The name came from the 641 grid that used to run in front of the property.
"The valley has so much to offer in terms of local produce and suppliers," she added.
That extensive list is part of their menu, full of elevated comfort food, which ranges from potatoes (for the handcut fries) from Craven's Riverside Gardens, to Leaning Maple Meats in Strasbourg, Sask.
614 Grill even stocks Last Mountain Distillery spirits and Saskatchewan craft beer.
"We thought small towns deserve great food and funky décor," said Kali.
The Hollows and Primal
Chefs Christie Peters and Kyle Michael helped pioneer a revolution in Saskatoon's Riversdale neighbourhood when they opened the Hollows in 2011.
It's a place where contemporary dishes are crafted from local and foraged produce, and meat from holistically-raised animals. Holistic agriculture practices help manage natural resources by recreating the way animals evolved to interact with their environment. It was developed by ecologist, farmer and environmentalist Allan Savory.
At Primal, the focus is on whole animal butchery and handmade pasta made using Saskatchewan-grown ancient grains (try the tagliatelle with locally pastured pork and beef heart bolognese).
They employ Lisa Taylor and her BiodiverCity Farm to grow produce both in the Hollows' basement and in plots around the city for both restaurants.
"She works with me directly," said Peters. "We decide on what seeds to order based on her knowledge and crop rotation."
Taylor, who grows vegetables on city boulevards and neighbours' lots, has a deep passion for feeding people ethically-raised and chemical-free food.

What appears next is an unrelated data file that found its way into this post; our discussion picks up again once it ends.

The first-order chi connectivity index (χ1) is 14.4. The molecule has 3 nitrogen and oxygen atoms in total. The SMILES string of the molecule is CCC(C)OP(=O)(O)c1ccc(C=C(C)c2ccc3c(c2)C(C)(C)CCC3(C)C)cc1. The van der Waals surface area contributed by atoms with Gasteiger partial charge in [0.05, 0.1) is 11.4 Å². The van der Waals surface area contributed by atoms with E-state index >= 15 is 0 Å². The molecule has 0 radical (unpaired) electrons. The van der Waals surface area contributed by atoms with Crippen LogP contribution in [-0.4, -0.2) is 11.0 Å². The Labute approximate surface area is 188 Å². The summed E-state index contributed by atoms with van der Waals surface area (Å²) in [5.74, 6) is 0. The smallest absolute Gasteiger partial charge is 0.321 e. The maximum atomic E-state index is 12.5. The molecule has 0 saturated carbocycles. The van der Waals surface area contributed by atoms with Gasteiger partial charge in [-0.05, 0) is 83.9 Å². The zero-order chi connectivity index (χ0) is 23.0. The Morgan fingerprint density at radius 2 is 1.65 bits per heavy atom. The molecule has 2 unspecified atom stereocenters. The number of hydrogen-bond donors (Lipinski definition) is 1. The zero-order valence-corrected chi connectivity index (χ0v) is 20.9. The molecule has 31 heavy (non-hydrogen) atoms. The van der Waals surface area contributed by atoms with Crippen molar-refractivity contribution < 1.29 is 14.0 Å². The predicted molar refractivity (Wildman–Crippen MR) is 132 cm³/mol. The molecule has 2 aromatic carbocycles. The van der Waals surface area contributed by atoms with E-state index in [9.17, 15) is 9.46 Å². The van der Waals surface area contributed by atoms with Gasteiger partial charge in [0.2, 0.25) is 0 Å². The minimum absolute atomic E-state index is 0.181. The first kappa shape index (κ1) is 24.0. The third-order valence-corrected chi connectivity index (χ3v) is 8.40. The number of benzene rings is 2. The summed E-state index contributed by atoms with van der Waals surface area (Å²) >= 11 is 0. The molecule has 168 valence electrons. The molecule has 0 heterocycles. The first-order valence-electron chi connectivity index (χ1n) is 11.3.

"They know where their food comes from and they know I didn't spray any chemicals on it. A lot of work goes into farming that way. When you can't spray anything to get rid of a pest, there's a lot of problem solving so I really enjoy that aspect, too," said Taylor.
Hollows' staff preserves and cellars produce in the fall months. Anything that can be composted is used in Taylor's gardens.
The Creek in Cathedral Bistro
The Creek in Cathedral has two head chefs who play off of one another's strengths in creating seasonal menus that explore new tastes at every turn.
And the Creek's owner Jasmine Godenir and her parents grow large gardens to fuel their creativity.
Ricardo Rodriguez takes care of the daytime shift, while Martin Snow handles the evening. Their talents shine when they get to work side by side.
"Some of the plates that have come out of this kitchen on nights that we're working together ... I still get that feeling … Oh, that was amazing!" said Snow.
His signature dishes centre on kicked-up comfort food, like truffle mac and cheese or braised lamb shank panzottis.
Rodriguez moved to Saskatchewan from Patagonia in 2001 and his background brings a South American flair to the bistro's menu. He thrives on creating fusion dishes that spotlight Saskatchewan's local food bounty.
"We can bring in everything from around the world but what makes us special is our own Prairie products," he said.